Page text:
The Buzz on Bee Pollen: Nature’s Superfood


Chef Shashank Agtey


We could all learn a thing or two from the work ethic of a honeybee.  Small but mighty, this tiny
creature spends its entire life diligently working to protect and care for its colony and home. While tasks are divided throughout the colony, worker bees are dedicated to traveling from plant to plant to carefully collect and share its food source: pollen and nectar.

In doing so, bees effectively help pollinate a large percentage of flowers and plants that, without bees or other pollinating insects, would not be able to produce seeds or fruits. In fact, bees are responsible for pollinating over 75% of our flowering plants and nearly 75% of our crops. We owe them many thanks.

To put into perspective the commitment of a honeybee, it takes one working bee eight hours a day for one month to gather just one teaspoon dose of pollen. It is important to note that bee pollen is unable to be reproduced by humans as it contains powerful, so far unidentified, elements that can only be produced by bees.

Remarkably, there are additional benefits humans are able to reap from these dedicated insects which come in the form of bee pollen. Bee pollen is one of nature’s most nourishing foods.

It is approximately up to 40% protein, half of which is in the form of free amino acids that are ready to be used directly by the body. Bee pollen is also dense in vitamins, such as B-complex and folic acid.

Throughout the world, bee pollen is used to treat a variety of health problems including allergies, obesity, infertility, anemia, the common cold, and more. It contains properties that help keep bad bacteria in check, helps blood cells, improves endurance, extends longevity, regulates the intestines, and is also thought to have qualities that support cellular health. It is no wonder why many nutritionists and food experts continue to incorporate bee pollen into diets and health products.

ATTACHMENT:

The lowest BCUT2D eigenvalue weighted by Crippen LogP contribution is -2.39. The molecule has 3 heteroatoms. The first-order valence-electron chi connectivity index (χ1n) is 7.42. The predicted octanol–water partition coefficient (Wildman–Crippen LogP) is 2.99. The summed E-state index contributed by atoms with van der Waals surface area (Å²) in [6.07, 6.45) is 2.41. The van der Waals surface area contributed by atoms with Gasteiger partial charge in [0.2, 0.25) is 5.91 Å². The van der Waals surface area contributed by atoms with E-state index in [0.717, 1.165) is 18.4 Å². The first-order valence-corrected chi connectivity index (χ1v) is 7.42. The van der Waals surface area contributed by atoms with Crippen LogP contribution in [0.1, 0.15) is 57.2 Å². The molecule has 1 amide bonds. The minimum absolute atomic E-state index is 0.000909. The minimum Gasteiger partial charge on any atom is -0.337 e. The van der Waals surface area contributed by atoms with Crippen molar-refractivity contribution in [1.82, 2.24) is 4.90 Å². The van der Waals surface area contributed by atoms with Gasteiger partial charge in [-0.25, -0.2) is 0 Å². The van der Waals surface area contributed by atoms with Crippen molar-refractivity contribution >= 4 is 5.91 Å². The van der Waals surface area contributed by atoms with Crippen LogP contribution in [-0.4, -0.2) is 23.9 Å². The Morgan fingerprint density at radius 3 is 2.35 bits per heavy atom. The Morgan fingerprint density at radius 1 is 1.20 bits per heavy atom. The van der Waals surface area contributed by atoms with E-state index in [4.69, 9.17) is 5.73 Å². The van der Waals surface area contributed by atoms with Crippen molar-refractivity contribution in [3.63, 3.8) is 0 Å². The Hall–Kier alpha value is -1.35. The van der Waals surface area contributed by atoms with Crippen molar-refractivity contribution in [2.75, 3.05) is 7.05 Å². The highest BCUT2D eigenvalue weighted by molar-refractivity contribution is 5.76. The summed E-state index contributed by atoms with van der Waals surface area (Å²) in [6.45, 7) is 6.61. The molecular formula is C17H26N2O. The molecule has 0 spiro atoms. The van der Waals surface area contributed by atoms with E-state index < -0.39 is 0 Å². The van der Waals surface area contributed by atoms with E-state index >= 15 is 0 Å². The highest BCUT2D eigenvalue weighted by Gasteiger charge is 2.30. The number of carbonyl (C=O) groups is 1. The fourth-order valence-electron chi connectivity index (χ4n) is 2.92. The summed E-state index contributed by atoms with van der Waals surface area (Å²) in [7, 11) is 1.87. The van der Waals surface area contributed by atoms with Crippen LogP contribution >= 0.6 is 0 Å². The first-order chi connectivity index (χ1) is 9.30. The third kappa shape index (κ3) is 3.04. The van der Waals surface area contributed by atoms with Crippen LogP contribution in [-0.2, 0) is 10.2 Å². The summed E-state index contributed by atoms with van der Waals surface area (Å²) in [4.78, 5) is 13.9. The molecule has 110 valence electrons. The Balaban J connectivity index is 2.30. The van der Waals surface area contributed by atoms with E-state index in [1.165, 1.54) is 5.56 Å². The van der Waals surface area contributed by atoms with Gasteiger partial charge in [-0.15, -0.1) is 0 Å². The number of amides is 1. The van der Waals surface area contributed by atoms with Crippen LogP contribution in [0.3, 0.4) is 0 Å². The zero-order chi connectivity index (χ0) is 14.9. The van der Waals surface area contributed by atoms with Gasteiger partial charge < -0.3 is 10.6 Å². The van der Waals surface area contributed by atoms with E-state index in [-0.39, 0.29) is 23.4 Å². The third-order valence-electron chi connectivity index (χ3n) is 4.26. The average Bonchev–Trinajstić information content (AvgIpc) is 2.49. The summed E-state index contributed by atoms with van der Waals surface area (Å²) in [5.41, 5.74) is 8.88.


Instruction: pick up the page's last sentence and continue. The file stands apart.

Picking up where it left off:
Unfortunately, there is increasing evidence that populations of honeybees are declining. A variety of factors may be contributing to this, including habitat loss and disease from toxic pesticides. For all that the amazing bee is able to provide for us, we certainly should help protect its diminishing population. Ways we can do this include avoiding use of pesticides that are harmful to bees and investing in research on bees and pollination.

Sources:

  1. https://www.fws.gov/pollinators
  2. http://www.mercola.com/article/diet/bee_pollen.htm
  3. https://www.nrdc.org/sites/default/files/bees.pdf
  4. https://www.ncbi.nlm.nih.gov/pubmed/25861358

About the Author:

Indian-born Shashank Agtey, also known as the Sidewalk Chef, is a culinary expert and athlete. Over the past 45 years Chef Agtey has held the position of executive chef at numerous establishments throughout South Florida and, through classes and seminars, has taught average home cooks how to prepare gourmet, healthy, and budget-friendly meals. Chef Agtey is dedicated to leading a healthy and active lifestyle and is an avid runner and competitor.

Fusing his passion for healthy eating and fitness, Chef Agtey recently developed an all-natural energy bar system, Hop Step Jump Energy Bars, made from five superfoods and nutrient-rich ingredients. As a prominent ingredient in all of its products, bee pollen naturally helps boost energy levels.

As a way to say thank you to the bees, Hop Step Jump Energy Bars partners with the University of Florida’s Honey Bee Research and Extension Lab to donate a portion of its proceeds directly to the lab’s research and education which aims to improve the health and productivity of honeybee colonies in Florida and globally.

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